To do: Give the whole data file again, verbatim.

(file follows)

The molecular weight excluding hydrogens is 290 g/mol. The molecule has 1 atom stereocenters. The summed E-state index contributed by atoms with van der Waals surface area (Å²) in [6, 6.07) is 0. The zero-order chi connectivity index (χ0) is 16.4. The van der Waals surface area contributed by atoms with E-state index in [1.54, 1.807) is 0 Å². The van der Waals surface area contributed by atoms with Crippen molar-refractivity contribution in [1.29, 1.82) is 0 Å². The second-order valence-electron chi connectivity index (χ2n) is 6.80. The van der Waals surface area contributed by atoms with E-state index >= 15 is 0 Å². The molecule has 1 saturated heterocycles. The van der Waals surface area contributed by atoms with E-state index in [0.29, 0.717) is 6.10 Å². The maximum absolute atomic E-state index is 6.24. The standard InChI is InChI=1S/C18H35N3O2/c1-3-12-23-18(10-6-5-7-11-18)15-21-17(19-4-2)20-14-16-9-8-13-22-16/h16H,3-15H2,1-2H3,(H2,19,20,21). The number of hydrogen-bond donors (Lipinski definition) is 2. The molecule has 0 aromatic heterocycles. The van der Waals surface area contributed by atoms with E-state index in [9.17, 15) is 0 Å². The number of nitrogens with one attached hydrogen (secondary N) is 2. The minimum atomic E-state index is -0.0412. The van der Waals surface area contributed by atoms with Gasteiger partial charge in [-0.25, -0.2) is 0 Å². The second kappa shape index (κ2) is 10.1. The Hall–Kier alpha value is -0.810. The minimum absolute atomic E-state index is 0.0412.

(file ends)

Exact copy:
The molecular weight excluding hydrogens is 290 g/mol. The molecule has 1 atom stereocenters. The summed E-state index contributed by atoms with van der Waals surface area (Å²) in [6, 6.07) is 0. The zero-order chi connectivity index (χ0) is 16.4. The van der Waals surface area contributed by atoms with E-state index in [1.54, 1.807) is 0 Å². The van der Waals surface area contributed by atoms with Crippen molar-refractivity contribution in [1.29, 1.82) is 0 Å². The second-order valence-electron chi connectivity index (χ2n) is 6.80. The van der Waals surface area contributed by atoms with E-state index >= 15 is 0 Å². The molecule has 1 saturated heterocycles. The van der Waals surface area contributed by atoms with E-state index in [0.29, 0.717) is 6.10 Å². The maximum absolute atomic E-state index is 6.24. The standard InChI is InChI=1S/C18H35N3O2/c1-3-12-23-18(10-6-5-7-11-18)15-21-17(19-4-2)20-14-16-9-8-13-22-16/h16H,3-15H2,1-2H3,(H2,19,20,21). The number of hydrogen-bond donors (Lipinski definition) is 2. The molecule has 0 aromatic heterocycles. The van der Waals surface area contributed by atoms with E-state index in [9.17, 15) is 0 Å². The number of nitrogens with one attached hydrogen (secondary N) is 2. The minimum atomic E-state index is -0.0412. The van der Waals surface area contributed by atoms with Gasteiger partial charge in [-0.25, -0.2) is 0 Å². The second kappa shape index (κ2) is 10.1. The Hall–Kier alpha value is -0.810. The minimum absolute atomic E-state index is 0.0412.